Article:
On Thurday, Fox News "analyst" Juan Williams and several other liberal journalists met privately and off the record with President Obama.
On Fox News Sunday, Williams went into what apparently are the administration's internal (and perhaps becoming external) talking points about the policy trainwrecks HealthCare.gov and Obamacare in general have become. They are that the Affordable Care Act's failure to gain the support of even one House or Senate Republican is the party's "original sin," and that the program's rollout is an attempt to fix what it inherited — yet another tacit contention which essentially comes down to, "It's Bush's fault."
Williams also totally failed to answer the question put before him, which concerned the fact that employer health coverage cancellations affecting tens of millions of Americans are on tap to occur next year in reaction to Obamacare's one size fits all minimum coverage standards (bolds are mine throughout this post):
CHRIS WALLACE: Nina, let's assume -- because at some point the web site will start working -- but we still have millions of people with canceled policies. It turns out this week we're finding out that doctors are not being included in a lot of these plans, so the promise if you like your doctor, you can keep your doctor is not true. From your reporting, as the next few months go on, will the experience with ObamaCare be better or worse for people?
NINA EASTON (Fortune Magazine): I think George (Will) put his finger on it with that word, kerosene. This is supposed to be a safety net program, this is supposed to make people feel more secure. What it's doing is making people feel less secure. So beyond the website problems, you have got now stories of cancellations, the stage-four cancer victim who suddenly doesn't have coverage to go to her own doctors, you've got the child, this chronically sick child who can't go to the Seattle Children's Hospital because the cost of that hospital is so high, and they're not included. You've got stories after stories coming out now, and then you've got AEI coming out this week --
WALLACE: American Enterprise Institute, a conservative think tank.
EASTON: -- saying well -- American Enterprise Institute, a conservative think tank -- that -- it is predicting millions, tens of millions more cancellations by small businesses coming around next fall, deciding that they got in under the line, it's complicated, but they got in under the wire this time with their policies, but now they'll have to have Obama standard policies, and there's going to be cancellations coming out there.
So there's this sense, this deep sense of insecurity that I think has infused the body politic, and it's going to affect the 2014 elections.
JUAN WILLIAMS: Well, you know, I got to go talk with the president and senior officials at the White House this week, and this topic came up. Their position is, look, ObamaCare inherits all the problems of health care generally, but no one was promising that everyone was going to be executive suite at the Mayo Clinic. The idea is that you had people who were uninsured, people who were underinsured, and what the Affordable Care Act does is it sets minimum standards for networks, to make sure people have someplace to go, and there were so many people who had no place to go, and that's what they were addressing in trying to put in place this program.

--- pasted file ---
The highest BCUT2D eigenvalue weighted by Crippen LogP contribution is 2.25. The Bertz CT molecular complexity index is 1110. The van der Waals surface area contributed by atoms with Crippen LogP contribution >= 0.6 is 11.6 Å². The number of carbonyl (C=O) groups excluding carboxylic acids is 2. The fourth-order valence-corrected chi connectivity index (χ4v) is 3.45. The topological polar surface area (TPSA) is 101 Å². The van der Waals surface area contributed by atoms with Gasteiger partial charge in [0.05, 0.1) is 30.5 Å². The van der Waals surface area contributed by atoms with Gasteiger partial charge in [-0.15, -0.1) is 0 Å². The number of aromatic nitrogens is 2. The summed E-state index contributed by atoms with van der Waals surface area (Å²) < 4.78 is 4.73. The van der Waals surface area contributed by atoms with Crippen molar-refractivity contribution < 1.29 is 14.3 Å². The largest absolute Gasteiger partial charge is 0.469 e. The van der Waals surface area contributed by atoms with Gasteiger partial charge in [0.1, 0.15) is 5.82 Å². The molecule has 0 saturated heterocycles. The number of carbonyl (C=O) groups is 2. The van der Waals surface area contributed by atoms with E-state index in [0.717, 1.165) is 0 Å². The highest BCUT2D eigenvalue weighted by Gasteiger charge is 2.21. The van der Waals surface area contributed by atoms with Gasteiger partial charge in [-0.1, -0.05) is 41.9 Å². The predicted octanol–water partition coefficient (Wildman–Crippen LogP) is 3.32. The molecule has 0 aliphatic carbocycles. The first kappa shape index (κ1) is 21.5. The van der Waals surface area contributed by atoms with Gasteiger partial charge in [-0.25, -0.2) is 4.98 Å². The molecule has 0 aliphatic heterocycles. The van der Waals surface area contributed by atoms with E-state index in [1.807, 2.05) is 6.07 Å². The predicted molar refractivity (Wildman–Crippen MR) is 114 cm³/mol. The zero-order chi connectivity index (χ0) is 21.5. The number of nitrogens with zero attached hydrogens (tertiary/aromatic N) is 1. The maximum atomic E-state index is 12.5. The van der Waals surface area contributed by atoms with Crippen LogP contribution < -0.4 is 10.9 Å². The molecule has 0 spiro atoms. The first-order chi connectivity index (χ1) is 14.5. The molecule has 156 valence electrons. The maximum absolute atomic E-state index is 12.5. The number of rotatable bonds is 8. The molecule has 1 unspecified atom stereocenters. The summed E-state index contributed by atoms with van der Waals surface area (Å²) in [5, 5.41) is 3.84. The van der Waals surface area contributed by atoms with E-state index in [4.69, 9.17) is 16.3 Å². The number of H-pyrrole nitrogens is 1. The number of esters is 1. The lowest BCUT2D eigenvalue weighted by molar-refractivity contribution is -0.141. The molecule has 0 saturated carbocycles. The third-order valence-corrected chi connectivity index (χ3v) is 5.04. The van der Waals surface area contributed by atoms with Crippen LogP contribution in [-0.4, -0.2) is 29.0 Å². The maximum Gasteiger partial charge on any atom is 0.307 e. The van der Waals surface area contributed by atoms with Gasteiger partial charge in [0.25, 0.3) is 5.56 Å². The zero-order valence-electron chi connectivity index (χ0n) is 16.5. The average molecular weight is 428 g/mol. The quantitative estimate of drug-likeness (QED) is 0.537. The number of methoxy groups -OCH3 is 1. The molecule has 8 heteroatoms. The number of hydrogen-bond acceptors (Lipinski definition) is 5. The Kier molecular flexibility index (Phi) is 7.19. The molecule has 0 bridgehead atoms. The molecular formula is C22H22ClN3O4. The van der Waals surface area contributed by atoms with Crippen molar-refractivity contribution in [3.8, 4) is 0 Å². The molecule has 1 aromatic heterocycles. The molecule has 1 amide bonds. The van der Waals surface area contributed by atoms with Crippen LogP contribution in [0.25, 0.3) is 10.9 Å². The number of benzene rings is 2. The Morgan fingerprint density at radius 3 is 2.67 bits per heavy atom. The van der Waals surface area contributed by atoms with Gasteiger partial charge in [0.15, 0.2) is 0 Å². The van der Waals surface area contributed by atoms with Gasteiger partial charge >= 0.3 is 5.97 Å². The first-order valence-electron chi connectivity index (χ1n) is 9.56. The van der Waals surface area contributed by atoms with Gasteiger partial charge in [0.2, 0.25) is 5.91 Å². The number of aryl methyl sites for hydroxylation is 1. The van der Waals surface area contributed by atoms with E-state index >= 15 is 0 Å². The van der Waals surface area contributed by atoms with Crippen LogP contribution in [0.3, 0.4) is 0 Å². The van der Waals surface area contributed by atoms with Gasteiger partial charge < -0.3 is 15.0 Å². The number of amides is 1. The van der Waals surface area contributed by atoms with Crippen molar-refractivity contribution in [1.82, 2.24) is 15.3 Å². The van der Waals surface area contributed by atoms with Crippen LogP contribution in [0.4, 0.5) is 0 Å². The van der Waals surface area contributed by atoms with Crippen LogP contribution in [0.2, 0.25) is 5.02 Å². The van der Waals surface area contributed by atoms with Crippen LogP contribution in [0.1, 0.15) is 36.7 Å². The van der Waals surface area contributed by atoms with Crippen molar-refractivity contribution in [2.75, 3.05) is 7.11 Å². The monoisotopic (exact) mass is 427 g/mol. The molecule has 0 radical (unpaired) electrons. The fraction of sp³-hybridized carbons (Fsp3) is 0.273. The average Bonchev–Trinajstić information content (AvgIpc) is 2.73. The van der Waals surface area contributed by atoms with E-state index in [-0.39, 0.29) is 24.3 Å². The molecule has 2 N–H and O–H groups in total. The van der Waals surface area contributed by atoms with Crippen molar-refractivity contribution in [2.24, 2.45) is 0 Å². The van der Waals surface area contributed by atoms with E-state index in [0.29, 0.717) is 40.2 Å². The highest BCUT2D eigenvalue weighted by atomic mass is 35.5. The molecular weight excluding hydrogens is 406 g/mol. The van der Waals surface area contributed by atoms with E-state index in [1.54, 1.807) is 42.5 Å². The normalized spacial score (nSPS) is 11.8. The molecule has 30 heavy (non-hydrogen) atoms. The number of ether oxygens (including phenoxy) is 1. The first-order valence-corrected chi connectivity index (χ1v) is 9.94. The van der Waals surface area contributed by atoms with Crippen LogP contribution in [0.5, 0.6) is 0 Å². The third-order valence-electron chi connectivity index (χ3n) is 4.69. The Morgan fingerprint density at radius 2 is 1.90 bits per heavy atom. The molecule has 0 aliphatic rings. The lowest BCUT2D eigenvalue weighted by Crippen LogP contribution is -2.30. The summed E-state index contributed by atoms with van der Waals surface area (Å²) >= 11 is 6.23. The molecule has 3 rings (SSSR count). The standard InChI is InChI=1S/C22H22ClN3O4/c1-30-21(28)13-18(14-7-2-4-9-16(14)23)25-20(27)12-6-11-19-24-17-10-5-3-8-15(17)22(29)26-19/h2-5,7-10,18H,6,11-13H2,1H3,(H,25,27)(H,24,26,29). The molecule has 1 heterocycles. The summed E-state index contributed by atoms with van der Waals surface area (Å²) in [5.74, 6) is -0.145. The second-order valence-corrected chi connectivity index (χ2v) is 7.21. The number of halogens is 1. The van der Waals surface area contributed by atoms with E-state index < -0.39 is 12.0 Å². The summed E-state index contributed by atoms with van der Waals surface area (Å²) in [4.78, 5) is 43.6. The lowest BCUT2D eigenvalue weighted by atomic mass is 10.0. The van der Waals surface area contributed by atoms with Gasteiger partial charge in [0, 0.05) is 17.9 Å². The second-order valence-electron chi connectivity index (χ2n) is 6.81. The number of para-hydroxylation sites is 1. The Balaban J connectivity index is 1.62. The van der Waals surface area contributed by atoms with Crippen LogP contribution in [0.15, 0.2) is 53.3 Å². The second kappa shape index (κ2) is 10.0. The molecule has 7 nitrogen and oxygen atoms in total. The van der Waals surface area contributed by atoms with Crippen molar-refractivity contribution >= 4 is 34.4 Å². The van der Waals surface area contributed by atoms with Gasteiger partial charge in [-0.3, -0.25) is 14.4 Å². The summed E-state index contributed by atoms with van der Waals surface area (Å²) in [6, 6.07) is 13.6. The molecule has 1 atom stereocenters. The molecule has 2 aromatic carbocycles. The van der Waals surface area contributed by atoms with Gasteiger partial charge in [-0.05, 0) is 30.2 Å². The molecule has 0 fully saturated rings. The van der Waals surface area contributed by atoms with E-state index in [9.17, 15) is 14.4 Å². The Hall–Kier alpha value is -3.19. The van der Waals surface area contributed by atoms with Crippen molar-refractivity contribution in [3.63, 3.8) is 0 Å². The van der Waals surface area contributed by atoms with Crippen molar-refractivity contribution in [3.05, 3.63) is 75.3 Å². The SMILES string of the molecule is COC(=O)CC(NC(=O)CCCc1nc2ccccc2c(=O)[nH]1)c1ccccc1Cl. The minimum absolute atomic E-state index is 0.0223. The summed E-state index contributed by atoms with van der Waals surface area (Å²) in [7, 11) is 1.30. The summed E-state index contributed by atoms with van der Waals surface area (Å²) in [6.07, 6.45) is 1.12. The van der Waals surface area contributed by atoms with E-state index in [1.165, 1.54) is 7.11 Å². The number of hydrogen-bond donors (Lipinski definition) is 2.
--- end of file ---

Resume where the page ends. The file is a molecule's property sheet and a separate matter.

And yet I mean, the attacks, I think this is just, again, more attacks coming from Republicans who don't like the plan. Guess what? I've gotten that message. ("I"? Not "they"? — Ed.) I think the president and the White House has gotten it, they don't like it. It's what the White House now calls the original sin. They cannot work or expect Republicans to work with them to fix the plan.
Blogger extraordinaire Ann Althouse did an excellent job earlier today breaking down Williams's hogwash. First, her reax to the out of the blue "Mayo Clinic" assertion:
... But look what Williams did ... (purporting to convey the White House message). Obama made promises he knew he wasn't going to keep, and he did it to get the law passed, and people are outraged over that. The White House talking point is to state a promise that Obama didn't make, as if to shift responsibility to the imaginary people who imagined they'd get that imaginary promise met.
I told you she's good.
Now about those "minimum standards":
... So they had a problem they were aiming at, but they caused havoc throughout the system even for people who were not part of the problem. The White House message is that we should only judge their actions by the effect on what they targeted, even though there were big spillover effects.
Exactly. I would only add that the administration isn't even trying to claim "unintended consequences" any more (I believe Obama last tried that that on November 14, which only compounded his five-year series of falsehoods), because it's obvious that forcing grandfathering failures was fully intended.
As to the administration's opponents:
The attacks should be disregarded because of who is making them: Republicans. And, too, the attacks aren't just from Republicans.
... The Republicans are exiled from the Garden of Legislating. They cannot be worked with, for they have committed The Original Sin.
Republicans have had ideas for improving the health care system all along. It's the Obama administration which has uncompromisingly insisted on a state-controlled, mandate-heavy system which is ruining the portions of the system which have worked all along and is utterly failing to create a viable outlet for those it claimed it would help.
Those who characterize Fox as the "conservative" network need to explain how that can be when someone who has allowed himself to become a de facto Obama administration microphone gets equal time with an AP reporter (Julie Pace), George Will, and a reporter for Time Warner magazine.
Cross-posted at BizzyBlog.com.